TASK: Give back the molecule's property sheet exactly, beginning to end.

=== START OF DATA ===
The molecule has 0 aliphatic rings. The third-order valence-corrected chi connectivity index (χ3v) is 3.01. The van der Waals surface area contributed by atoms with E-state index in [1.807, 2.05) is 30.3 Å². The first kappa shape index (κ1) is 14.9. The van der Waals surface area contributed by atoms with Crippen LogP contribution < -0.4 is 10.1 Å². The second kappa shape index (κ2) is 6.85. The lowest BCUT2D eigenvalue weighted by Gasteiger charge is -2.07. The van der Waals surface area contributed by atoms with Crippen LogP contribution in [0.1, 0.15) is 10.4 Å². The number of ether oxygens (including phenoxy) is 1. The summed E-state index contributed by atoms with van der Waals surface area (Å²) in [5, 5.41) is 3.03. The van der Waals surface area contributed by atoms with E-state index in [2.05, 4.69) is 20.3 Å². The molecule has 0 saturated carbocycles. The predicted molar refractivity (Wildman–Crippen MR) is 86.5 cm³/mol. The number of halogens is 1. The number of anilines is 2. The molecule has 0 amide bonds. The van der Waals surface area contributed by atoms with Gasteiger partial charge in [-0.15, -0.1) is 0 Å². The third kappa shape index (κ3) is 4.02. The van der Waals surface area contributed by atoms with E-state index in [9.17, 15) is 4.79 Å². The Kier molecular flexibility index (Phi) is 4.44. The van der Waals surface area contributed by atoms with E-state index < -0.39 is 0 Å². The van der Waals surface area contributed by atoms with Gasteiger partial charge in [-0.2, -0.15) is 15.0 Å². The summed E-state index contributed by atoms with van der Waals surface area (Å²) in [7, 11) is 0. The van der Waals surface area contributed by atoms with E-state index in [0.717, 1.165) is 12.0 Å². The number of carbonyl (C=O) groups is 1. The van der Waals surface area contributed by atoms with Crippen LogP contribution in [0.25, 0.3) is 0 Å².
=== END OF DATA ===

The molecule has 0 aliphatic rings. The third-order valence-corrected chi connectivity index (χ3v) is 3.01. The van der Waals surface area contributed by atoms with E-state index in [1.807, 2.05) is 30.3 Å². The first kappa shape index (κ1) is 14.9. The van der Waals surface area contributed by atoms with Crippen LogP contribution < -0.4 is 10.1 Å². The second kappa shape index (κ2) is 6.85. The lowest BCUT2D eigenvalue weighted by Gasteiger charge is -2.07. The van der Waals surface area contributed by atoms with Crippen LogP contribution in [0.1, 0.15) is 10.4 Å². The number of ether oxygens (including phenoxy) is 1. The summed E-state index contributed by atoms with van der Waals surface area (Å²) in [5, 5.41) is 3.03. The van der Waals surface area contributed by atoms with E-state index in [2.05, 4.69) is 20.3 Å². The molecule has 0 saturated carbocycles. The predicted molar refractivity (Wildman–Crippen MR) is 86.5 cm³/mol. The number of halogens is 1. The number of anilines is 2. The molecule has 0 amide bonds. The van der Waals surface area contributed by atoms with Gasteiger partial charge in [-0.15, -0.1) is 0 Å². The third kappa shape index (κ3) is 4.02. The van der Waals surface area contributed by atoms with E-state index in [9.17, 15) is 4.79 Å². The Kier molecular flexibility index (Phi) is 4.44. The van der Waals surface area contributed by atoms with E-state index < -0.39 is 0 Å². The van der Waals surface area contributed by atoms with Gasteiger partial charge in [-0.2, -0.15) is 15.0 Å². The summed E-state index contributed by atoms with van der Waals surface area (Å²) in [7, 11) is 0. The van der Waals surface area contributed by atoms with E-state index in [0.717, 1.165) is 12.0 Å². The number of carbonyl (C=O) groups is 1. The van der Waals surface area contributed by atoms with Crippen LogP contribution in [0.25, 0.3) is 0 Å².